Fusion Drive Failed: Go dual SSD, larger Fusion Drive or something else?

Discussion in 'iMac' started by Hexley, Apr 4, 2017.

  1. Hexley macrumors 6502a

    Jun 10, 2009
    After 4+ years the 1TB HDD of the Fusion Drive of my 2012 27-inch iMac has failed.
    I knew my HDD was damaged as it clicks like mad and before I split the Fusion Drive I kept getting a Spinning Wait Cursor.

    When I split the logical drive into separate SSD and HDD I was able to install macOS on the SSD while the HD

    My working budget is restricted to $500

    Option 1

    - Replace Fusion Drive’s SSD & HDD with two 525GB Crucial MX300 with 3 year warranty
    - Reads and writes of 1,000MB/s respectively
    - Faster boot times and faster access to apps and data
    - Same storage size as my 1TB Fusion Drive but its really fast.
    - Chances of fan noise reduced to nil

    Option 2

    - Keep the original Fusion Drive’s 128GB SSD and replace broken HDD with a 10TB Seagate HDD with 5 year warranty for a 10TB Fusion Drive
    - Reads & writes of between 250-400MB/s
    - 10TB Fusion Drive will be slightly faster than the original 1TB Fusion Drive with 10x more storage space.

    Option 3

    - Do not open the iMac and keep the built-in 128GB SSD & buy an external HDD with Thunderbolt 2 or USB 3.
    - No more need to open things up and risk of damage.
    - Chance of fan noise reduced to nil

    I mostly use my iMac to edit 50MP images.

    If you were in my place which would you do?
  2. petsk macrumors 6502


    Oct 13, 2009
    Northern Europe
    Number one is not possible. The iMac has a custom blade ssd.
  3. nambuccaheadsau macrumors 68000


    Oct 19, 2007
    Nambucca Heads Australia
    For mine I would go with Option # 3. They are quite difficult these iMacs with the adhesive strip. Easy to smash the glued screen. A mate of mine is a large reseller in Sydney, Australia, and Nick does not allow his techs to crack them because of the number of screens broken.

    Packs 'em up and delivers to Apple for them to work on.
  4. Hexley thread starter macrumors 6502a

    Jun 10, 2009
  5. Fishrrman macrumors P6


    Feb 20, 2009
    I vote for option 3.
    Fastest, easiest, safest, perhaps cheapest.

    Run the internal 128gb flash as a standalone boot drive.
    Let the failed 1gb HDD be. Just "leave it there", broken.
    Add an external USB3 drive of your choosing.

    The internal flash drive will run FASTER for you, now that it's "freed from fusion".
    The external USB3 drive will be "fast enough for storage".
  6. maflynn Moderator


    Staff Member

    May 3, 2009
    I like the simplicity of option 3 as it doesn't require cracking open the iMac.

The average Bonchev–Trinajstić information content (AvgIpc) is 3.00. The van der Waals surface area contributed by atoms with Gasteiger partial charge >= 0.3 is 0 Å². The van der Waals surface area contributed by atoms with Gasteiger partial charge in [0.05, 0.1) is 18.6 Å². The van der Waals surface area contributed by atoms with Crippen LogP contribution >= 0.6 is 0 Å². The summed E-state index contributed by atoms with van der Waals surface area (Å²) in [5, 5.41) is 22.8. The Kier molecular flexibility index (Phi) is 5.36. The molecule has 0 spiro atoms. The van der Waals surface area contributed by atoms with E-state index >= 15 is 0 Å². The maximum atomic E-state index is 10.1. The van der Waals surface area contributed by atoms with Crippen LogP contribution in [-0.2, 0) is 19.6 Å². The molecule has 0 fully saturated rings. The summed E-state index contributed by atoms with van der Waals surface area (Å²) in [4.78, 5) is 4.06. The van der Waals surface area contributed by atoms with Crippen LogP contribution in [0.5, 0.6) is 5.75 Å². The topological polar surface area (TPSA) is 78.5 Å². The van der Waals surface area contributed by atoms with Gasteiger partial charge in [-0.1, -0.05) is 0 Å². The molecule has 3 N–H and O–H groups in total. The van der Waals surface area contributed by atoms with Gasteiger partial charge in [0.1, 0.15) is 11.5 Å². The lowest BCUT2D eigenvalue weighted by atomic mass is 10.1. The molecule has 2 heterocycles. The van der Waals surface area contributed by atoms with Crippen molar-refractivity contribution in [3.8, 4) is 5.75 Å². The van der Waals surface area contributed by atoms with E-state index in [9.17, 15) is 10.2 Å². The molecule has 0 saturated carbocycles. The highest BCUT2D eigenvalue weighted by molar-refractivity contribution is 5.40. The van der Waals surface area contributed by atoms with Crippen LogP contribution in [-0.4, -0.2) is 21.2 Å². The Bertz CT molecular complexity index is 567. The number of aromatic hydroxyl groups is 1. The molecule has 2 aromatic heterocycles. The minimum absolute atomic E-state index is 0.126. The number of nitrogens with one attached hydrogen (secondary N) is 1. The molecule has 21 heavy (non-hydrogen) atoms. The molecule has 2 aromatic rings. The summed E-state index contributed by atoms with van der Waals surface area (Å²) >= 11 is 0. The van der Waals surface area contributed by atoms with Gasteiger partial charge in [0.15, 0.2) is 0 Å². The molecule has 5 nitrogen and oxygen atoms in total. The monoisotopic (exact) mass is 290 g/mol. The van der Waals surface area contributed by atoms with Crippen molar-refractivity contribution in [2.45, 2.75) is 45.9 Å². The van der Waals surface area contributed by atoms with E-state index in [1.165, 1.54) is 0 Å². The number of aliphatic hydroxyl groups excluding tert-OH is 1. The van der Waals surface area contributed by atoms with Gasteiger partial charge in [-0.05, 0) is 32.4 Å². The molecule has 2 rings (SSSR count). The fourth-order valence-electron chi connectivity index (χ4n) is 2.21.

7. steve23094 macrumors 68020


    Apr 23, 2013
    Yep, I'm another one for option 3. Easier and a cheap option.
  8. WilliamG macrumors G3

    Mar 29, 2008
    I opened up one of these iMacs last week to replace a broken spinning disk in there with an SSD. It was so easy. You'd quite frankly have to be a muppet to crack the display.

    As long as you have the pizza cutter and correct tools, it's super easy. Miles easier than the older Macs where you were fighting dust.
  9. mpe, Apr 6, 2017
    Last edited: Apr 6, 2017

    mpe macrumors 6502

    Sep 3, 2010
    I like the idea of big fusion drive.

    In fact I am in the process of building monster fusion too. I plan to fuse 512GB SSD blade with 8TB SATA internal drive.

    On the other hand I wouldn't be considering fusing two SSD drives. This is not optimal configuration. FD works best when combining SSD and HDD. If you plan to use two SSD drives it is better to RAID them (if same size) or keep them separate.
  10. Hexley thread starter macrumors 6502a

    Jun 10, 2009
    My mistake. Was planning to RAID 0 two SSDs.

    Would've been awesome if the SSD blade was a 960 Pro. 1TB SSD and 10TB HDD
  11. danielwsmithee macrumors 65816

    Mar 12, 2005
    I'd do option 4:

    Replace the 1TB HD with a 2TB Sata SSD (mx300).

    Then create a fusion drive between the blade SSD and the SATA SSD. 2.1 TB of if very fast data.

    Just throwing that out there...I can't go back to spinning disks...
  12. steve23094 macrumors 68020


    Apr 23, 2013
    I think the general consensus is that you can't fuse two SSDs. There is a good thread on here which I can't find.
  13. danielwsmithee macrumors 65816

    Mar 12, 2005
  14. steve23094 macrumors 68020


    Apr 23, 2013
  15. danielwsmithee macrumors 65816

    Mar 12, 2005
    The only real difference is that the Fusion will use the faster blade for most accessed files. My guess is you would only see a small increase in performance from ~500MB/s to maybe ~600MB/s. As far as fault tolerance there would be no difference between a JBOD and a Fusion.
  16. steve23094, Apr 7, 2017
    Last edited: Apr 7, 2017

    steve23094 macrumors 68020


    Apr 23, 2013
    Slightly worse fault tolerance on a Fusion I think. A single file can be split across both drives. You might be able to recover better from a JBOD failure. Not that I have any experience in either.
  17. danielwsmithee macrumors 65816

    Mar 12, 2005
    That is probably true if you consider going down the recovery option. I just plan for that not being an option.
  18. patte macrumors newbie


    Sep 22, 2009
    2 SSD's. Fast and way easier to do backups for. If you need additional storage get a NAS or some cloud storage.

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